Please use this identifier to cite or link to this item:
|Title:||Similarity grouping and repetition blindness are both influenced by attention|
|Keywords:||Science & Technology;Social Sciences;Life Sciences & Biomedicine;Neurosciences;Psychology;Neurosciences & Neurology;NEUROSCIENCES;PSYCHOLOGY;attention;repetition blindness;perceptual grouping;pre-attentive processing;task relevance;stimulus similarity;HUMAN VISUAL-CORTEX;EVENT-RELATED POTENTIALS;HEMISPATIAL NEGLECT;NEURAL MECHANISMS;EXTINCTION;MODULATION;SEARCH;COMPETITION;PERCEPTION;FAILURE|
|Publisher:||FRONTIERS RES FOUND|
|Citation:||FRONTIERS IN HUMAN NEUROSCIENCE, 2010, 4 pp. ? - ? (12)|
|Abstract:||Previous studies have reported seemingly conflicting results regarding how the amount of stimulus similarity between two simultaneously presented target stimuli impacts perceptual performance. There are many reports of ‘repetition blindness’, where individuals do worse when shown two similar stimuli relative to two different stimuli. On the other hand, there are reports of ‘similarity grouping’, where participants perform better when identifying two similar objects relative to two different objects. This manuscript posits that repetition blindness and similarity grouping coexist and can be elicited in the same subjects in a single task. This not only explains the previous opposite effects of stimulus similarity on task performance, but also provides a unique opportunity to directly compare these opposite effects of stimulus similarity with respect to susceptibility to a modulating factor. Since previous studies have provided inconclusive results on whether attentional relevance can modulate the effect of stimulus similarity on task performance, the current manuscript aims to compare repetition blindness and similarity grouping with respect to their susceptibility to attentional relevance. The results of the first experiment confirmed that both repetition blindness and similarity grouping can be elicited in the same experiment, suggesting that repetition blindness and similarity grouping coexist. The results of the second experiment suggest that both repetition blindness and similarity grouping can be modulated by attentional relevance. These results support the explanation of repetition blindness as a token individuation failure. Furthermore, these results suggest that supposedly pre-attentional grouping mechanisms might not operate as independently from top-down attentional modulations as traditionally thought.|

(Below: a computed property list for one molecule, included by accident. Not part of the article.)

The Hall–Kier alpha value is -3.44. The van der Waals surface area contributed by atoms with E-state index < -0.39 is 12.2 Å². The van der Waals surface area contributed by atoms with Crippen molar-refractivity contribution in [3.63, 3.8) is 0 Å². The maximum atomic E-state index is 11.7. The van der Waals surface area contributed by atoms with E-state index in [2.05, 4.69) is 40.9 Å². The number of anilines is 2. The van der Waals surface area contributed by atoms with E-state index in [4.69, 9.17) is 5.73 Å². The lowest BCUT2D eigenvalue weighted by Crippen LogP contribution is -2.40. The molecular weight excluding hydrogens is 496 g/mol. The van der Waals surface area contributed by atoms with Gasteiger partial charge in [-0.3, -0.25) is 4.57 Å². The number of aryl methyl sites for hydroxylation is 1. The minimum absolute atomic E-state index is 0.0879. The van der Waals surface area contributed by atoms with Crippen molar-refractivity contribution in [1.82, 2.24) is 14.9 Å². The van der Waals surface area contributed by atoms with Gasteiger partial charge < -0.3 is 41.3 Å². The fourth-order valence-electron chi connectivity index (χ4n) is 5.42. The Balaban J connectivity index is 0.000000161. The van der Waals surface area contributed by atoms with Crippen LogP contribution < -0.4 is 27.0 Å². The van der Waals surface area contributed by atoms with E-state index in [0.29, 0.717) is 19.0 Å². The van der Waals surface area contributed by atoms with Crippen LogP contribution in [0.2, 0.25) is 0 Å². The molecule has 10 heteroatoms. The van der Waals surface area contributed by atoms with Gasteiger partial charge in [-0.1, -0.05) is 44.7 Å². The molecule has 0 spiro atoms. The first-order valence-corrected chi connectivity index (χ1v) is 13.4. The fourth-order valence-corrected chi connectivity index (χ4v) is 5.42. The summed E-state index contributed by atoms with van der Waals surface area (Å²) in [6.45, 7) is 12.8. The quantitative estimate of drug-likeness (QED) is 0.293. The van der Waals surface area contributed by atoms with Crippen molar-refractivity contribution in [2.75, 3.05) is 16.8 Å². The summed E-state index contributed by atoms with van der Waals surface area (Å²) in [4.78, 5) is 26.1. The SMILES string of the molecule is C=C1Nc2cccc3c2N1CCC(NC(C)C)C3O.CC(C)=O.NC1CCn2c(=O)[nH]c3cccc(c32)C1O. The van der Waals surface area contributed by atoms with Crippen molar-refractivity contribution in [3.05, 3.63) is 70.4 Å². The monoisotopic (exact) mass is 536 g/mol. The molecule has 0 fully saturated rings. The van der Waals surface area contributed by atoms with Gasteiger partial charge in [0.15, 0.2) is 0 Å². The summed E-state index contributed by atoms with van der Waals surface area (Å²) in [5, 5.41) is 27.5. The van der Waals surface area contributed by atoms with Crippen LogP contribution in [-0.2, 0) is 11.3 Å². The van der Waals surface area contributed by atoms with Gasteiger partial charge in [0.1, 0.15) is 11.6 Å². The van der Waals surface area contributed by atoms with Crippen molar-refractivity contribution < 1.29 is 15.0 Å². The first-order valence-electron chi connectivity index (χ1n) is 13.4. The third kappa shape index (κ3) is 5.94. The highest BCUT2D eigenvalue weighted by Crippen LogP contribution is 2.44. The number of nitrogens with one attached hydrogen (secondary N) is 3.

|Appears in Collections:||Dept of Clinical Sciences Research Papers|
Items in BURA are protected by copyright, with all rights reserved, unless otherwise indicated.